Topping 250 requires a Sledgehammer

For most Corvette buyers, the performance and distinctive styling of their cars is perfectly adequate right out of the showroom. For some, however, more will always be better.

That’s where tuners like Callaway Cars step in. One of several outfits in the business of tweaking Corvettes for more horsepower and improved handling, Callaway – like Lingenfelter and Hennessey, two prominent competitors – also alters the bodywork to improve airflow and lend a distinctive look.

Among all the Corvettes cranked out by these wizards over the years, one from Callaway’s four-decade history stands out: the Sledgehammer.

Described by the company’s founder, Reeves Callaway, as a “rolling laboratory,” the 898-horsepower, twin-turbocharged Sledgehammer of 1988 was conceived with a simple engineering goal – to go to any speed event in the world and win. In addition, it had to be street legal, and it had to get to those events under its own power with socially acceptable behavior around town. Raising the bar even higher, Callaway insisted that the car must have all the comforts: air-conditioning, cruise control, sound system and comfortable seats.

While the Sledgehammer was a one-off and never intended for production, it served as a development mule for various mechanical and aerodynamic bits that would later find their way into other Callaway models.

In the 1980s, car magazines were big on annual top speed competitions, pitting high performance models from different manufacturers against one another. The object of the game was simply to discover which car was fastest in a straight line. While dubious as a measure of anything useful, the tests did sell many magazines. They were also dangerous and expensive, pushing engines, tires and other components to the limit while putting drivers at risk. Predictably, speeds rose every year.

“At those speeds, even an encounter with a bird could be fatal,” Callaway said. “There are no venues where it’s safe to do it, and there’s no skill involved.” He went on to say that the Bonneville Salt Flats were ruled out by the corrosiveness of the salt and the uneven surface, adding that there just weren’t  suitable locations for extended top-speed runs.

By all counts, the Sledgehammer was a success, achieving 254.76 mph on the high-speed oval at the Transportation Research Center in East Liberty, Ohio. And it drove the 700-miles from the company headquarters in Old Lyme, Conn., carrying Callaway engineers in climate-controlled comfort, enjoying their tunes. Once the run was over, they turned around and drove back home.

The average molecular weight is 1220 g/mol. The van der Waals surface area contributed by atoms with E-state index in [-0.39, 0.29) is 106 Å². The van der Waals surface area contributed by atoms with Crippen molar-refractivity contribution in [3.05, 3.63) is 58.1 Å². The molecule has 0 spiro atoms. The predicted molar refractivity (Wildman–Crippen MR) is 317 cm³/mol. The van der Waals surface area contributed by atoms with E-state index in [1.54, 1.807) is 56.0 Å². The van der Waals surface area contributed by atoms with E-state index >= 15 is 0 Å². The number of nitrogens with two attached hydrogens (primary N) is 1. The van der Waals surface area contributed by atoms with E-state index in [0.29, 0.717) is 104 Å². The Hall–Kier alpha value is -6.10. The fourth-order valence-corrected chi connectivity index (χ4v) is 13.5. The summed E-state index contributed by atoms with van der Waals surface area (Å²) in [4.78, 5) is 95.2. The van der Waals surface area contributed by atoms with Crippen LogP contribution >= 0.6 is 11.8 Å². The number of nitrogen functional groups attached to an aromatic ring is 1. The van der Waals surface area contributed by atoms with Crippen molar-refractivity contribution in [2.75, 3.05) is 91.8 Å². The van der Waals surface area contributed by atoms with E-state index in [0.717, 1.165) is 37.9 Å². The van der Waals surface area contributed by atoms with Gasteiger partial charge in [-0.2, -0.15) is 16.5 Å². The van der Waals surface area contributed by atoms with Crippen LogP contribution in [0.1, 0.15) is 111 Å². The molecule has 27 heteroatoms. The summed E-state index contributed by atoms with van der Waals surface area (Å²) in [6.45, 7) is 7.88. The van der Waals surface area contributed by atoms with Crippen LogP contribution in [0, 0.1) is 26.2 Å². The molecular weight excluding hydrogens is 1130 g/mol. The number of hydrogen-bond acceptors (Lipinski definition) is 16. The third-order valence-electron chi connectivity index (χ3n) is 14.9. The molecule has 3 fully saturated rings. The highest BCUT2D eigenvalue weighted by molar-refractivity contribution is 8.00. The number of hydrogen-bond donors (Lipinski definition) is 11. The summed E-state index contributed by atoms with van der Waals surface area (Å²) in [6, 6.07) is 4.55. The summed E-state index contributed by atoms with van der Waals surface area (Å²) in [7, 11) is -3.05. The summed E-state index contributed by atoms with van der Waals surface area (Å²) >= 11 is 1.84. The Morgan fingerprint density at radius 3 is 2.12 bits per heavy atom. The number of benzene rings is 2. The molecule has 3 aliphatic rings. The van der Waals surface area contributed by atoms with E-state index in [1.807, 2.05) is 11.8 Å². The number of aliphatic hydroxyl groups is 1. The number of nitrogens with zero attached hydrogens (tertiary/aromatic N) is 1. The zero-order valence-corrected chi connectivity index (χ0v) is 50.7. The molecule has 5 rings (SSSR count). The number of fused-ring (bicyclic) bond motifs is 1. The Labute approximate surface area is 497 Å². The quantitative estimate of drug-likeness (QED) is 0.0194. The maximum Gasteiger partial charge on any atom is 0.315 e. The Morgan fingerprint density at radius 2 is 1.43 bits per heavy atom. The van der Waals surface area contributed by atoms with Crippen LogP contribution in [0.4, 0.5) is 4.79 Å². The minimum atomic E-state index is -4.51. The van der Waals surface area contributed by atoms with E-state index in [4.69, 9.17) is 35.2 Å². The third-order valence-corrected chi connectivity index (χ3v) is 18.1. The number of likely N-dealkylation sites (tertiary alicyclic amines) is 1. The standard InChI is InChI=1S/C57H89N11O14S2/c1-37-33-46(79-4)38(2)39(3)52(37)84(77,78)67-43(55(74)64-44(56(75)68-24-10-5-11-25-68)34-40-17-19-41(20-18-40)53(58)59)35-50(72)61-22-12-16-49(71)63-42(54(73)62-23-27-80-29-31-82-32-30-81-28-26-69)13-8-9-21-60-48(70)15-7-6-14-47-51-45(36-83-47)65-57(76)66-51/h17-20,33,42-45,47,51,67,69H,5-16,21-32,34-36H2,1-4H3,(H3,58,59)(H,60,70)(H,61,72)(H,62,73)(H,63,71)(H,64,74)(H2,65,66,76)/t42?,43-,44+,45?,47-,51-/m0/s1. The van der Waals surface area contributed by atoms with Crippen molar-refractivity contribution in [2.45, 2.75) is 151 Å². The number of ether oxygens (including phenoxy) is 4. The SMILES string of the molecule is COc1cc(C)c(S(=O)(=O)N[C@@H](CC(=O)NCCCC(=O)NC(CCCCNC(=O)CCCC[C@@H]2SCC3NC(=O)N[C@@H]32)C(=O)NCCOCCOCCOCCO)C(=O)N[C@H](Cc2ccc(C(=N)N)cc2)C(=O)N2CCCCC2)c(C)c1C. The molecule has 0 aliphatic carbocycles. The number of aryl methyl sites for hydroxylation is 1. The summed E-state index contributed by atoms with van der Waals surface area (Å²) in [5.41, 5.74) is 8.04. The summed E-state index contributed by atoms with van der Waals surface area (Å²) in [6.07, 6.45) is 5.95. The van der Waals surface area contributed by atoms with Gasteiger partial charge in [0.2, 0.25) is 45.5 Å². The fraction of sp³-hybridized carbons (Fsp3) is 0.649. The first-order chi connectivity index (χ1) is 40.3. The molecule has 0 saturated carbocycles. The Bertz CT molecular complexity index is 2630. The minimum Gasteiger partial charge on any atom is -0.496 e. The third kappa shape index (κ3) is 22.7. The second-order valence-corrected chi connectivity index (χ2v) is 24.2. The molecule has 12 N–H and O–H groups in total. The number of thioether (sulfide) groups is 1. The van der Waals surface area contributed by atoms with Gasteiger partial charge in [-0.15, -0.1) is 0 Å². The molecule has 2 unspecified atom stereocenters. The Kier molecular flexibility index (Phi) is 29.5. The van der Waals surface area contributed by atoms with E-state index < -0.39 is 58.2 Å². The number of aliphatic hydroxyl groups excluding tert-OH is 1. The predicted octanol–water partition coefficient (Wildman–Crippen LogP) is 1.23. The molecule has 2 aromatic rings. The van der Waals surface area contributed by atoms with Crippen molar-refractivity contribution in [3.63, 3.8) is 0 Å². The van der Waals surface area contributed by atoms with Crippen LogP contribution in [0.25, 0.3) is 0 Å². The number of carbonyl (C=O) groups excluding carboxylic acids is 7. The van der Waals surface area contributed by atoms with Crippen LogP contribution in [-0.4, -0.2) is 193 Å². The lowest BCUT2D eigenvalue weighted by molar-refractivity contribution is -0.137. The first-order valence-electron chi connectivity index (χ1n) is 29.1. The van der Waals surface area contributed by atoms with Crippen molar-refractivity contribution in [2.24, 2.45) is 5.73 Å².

According to Callaway, the trip proved the Sledgehammer’s stabilizing aerodynamic aids’ effectiveness and the durability of its twin-turbo engine. And while no more Sledgehammers were ever built, the record-breaking speed generated a lot of publicity and helped sell other twin-turbo Callaway models.

Whether that 255 mph mark had any effect on ending the annual high-speed shootouts is not known. But the fact is, no other street-legal car could touch it at the time.

As impressive as the Sledgehammer’s high speed and long distance debut was, it’s only fair to mention that Callaway Corvettes have had some reliability issues in the past, some even documented during road tests by publications like Car and Driver.

But as Dave Kinney, publisher of the Hagerty Price Guide, points out, to be on the leading edge of development requires a willingness to stick your neck out.

“Cutting-edge engineers like Callaway have helped drive competition that has brought us higher performance cars from the factory, along with increased reliability,” Kinney said. “Somebody has to be out front and take the risk.”

The lone Sledgehammer was offered in a 2014 auction, but the high bid of $600,000 was not good enough to make a sale. It is in the hands of a Colorado collector, far from any high-speed venues. Its record breaking days are over, but its legend lives on.

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